• wheels
bicycle frames
airplanes
window frames
• Copper is another useful metal that can be made into
electrical wire
pipes for plumbing
saucepans
• Silver is another a metal that is made into:
jewelry
knives, forks, spoons
coffee and tea pots
• We know these metals mostly as solids, but by adding heat energy, these solids can be changed to liquids (melted).
In turn by subtracting heat energy, these liquid metals change back into solids (they freeze).
• This piece of iron is a solid
When solid iron is heated to a very high temperature, it changes from a solid into a liquid—it melts.
• A furnace full of molten (melted) iron.
• The liquid (molten) iron is then poured into a mold.
In the next two pictures you can see molten iron being poured into molds.
• When the liquid iron in the mold loses heat energy, it changes back into a solid; in other words the liquid iron freezes.
When it freezes, (becomes a solid), it is in the shape of the mold.
• Liquid iron has been poured in the mold and cooled.
The solid iron peg
The mold
Melted (molten) iron was poured into the mold that was the shape of a peg.
When the hot liquid iron cooled, it became a peg the same shape as the mold.
• Liquid silver that has been melted.
Silver as a solid before being heated.
The liquid silver is then poured into a mold
And freezes in the shape of a silver spoon.
• And that is the way many metal objects we see around us are made.
Heat energy is added causing the metal to change into a liquid which is poured into a mold the shape of the object.
When the liquid metal loses heat energy, it solidifies and becomes the same shape as the mold.
• Now let’s look at another way matter changes from one state to another when it absorbs heat energy.
evaporation
• Liquid water that absorbs heat energy seems to disappear.
A puddle on a sidewalk after a rain goes away. We say it dried up.
• Really what has happened is that the liquid water has changed to a invisible gas called water vapor.
This process of changing a liquid to a gas is called evaporation.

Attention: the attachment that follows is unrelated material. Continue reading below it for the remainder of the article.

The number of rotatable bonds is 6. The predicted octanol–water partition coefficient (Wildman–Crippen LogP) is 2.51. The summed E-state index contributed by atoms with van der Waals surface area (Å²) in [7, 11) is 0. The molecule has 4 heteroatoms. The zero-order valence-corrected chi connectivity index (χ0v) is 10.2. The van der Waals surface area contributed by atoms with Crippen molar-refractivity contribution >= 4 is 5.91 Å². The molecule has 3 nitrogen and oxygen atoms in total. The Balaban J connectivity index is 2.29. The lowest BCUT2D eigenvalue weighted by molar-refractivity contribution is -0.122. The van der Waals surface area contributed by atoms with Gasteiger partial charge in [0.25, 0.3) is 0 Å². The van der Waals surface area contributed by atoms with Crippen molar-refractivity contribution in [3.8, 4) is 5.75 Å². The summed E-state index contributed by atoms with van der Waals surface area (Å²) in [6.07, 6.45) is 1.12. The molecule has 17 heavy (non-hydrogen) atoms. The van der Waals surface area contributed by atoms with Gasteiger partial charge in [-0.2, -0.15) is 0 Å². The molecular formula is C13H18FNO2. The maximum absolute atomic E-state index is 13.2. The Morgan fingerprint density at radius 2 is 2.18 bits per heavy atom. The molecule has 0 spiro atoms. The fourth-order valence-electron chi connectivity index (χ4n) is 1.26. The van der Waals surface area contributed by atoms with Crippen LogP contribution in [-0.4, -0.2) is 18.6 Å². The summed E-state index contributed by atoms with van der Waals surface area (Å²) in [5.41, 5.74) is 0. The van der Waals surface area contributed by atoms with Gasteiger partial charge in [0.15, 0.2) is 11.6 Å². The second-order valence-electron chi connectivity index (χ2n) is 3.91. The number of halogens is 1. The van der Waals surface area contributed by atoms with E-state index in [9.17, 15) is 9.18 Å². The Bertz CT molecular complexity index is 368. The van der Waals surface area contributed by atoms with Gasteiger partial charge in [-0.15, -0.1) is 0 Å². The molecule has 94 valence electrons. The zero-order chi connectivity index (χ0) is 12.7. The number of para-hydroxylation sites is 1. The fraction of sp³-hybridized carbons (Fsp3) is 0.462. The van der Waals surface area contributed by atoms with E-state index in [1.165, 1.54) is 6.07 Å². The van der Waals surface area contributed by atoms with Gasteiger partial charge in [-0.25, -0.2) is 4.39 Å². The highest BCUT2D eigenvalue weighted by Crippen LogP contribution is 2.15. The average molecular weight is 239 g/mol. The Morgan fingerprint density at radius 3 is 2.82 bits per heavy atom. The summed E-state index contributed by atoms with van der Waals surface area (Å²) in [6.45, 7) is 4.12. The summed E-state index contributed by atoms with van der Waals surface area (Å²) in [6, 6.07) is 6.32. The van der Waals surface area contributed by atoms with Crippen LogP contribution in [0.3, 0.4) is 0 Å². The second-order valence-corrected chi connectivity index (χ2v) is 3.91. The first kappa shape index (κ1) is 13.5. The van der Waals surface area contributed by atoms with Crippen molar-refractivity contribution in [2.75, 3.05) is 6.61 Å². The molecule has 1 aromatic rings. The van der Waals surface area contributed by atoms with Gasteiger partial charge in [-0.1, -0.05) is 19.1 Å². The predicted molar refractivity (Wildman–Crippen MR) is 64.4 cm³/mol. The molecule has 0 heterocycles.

The air around us always has particles of water vapor in it but we cannot see them.
• When evaporation occurs, some of the particles of liquid water gain enough heat energy from the surrounding air to break through the surface of the liquid and become particles of water vapor (water in the from of a gas).
• In these diagrams we see some particles in the liquid water absorbing heat energy from the air and becoming particles of water vapor.
• When liquid water is heated, the particles absorb a lot of energy and the water boils.
Boiling is
fast evaporation.
• The bubbles in boiling water hold water vapor (water as a gas), not air.
The bubbles of water vapor rise, break through the surface of the liquid water and water vapor escapes into the air.
• The next diagram shows particles of liquid water changing into water vapor as the water boils. Water vapor, you remember, is an invisible gas.
• Does this invisible water vapor always stay as gas in the air?
No, when this invisible water vapor loses enough heat energy it changes from a gas to a liquid; it
condenses.
This often occurs when particles of water vapor hit a cold surface such as a glass of ice water.
• This process of changing from a gas to a liquid is called
condensation.
• Condensation is tiny droplets of liquid water that form when water vapor in the air loses heat energy.
• Water changing from water vapor in the air (a gas) to liquid water when hitting a cold surface (condensing).
• Fog is tiny droplets of liquid water that form when water vapor in the air at night loses heat energy and condenses (changes from a gas to a liquid).
• Let’s review
• Match and explain your choices
particles in a liquid
particles in a solid
particles in a gas
• heat
When particles of a solid absorb heat energy, they move faster and further apart and the solid changes to a liquid. The solid melts.
• heat
When particles of a liquid lose heat energy they move slower and closer together and the liquid changes to a solid. The liquid freezes.
• heat
When particles of a liquid absorb heat energy from the air, they move faster and further apart and the liquid changes to a gas. The liquid evaporates.
• When particles of water vapor (a gas) hit a cold surface and lose heat energy, they move slower and closer together and the invisible water vapor changes to visible droplets of liquid water. The water vapor condenses.
• Fill in the boxes with evaporation, freezing, melting, condensation
Remove heat
Remove heat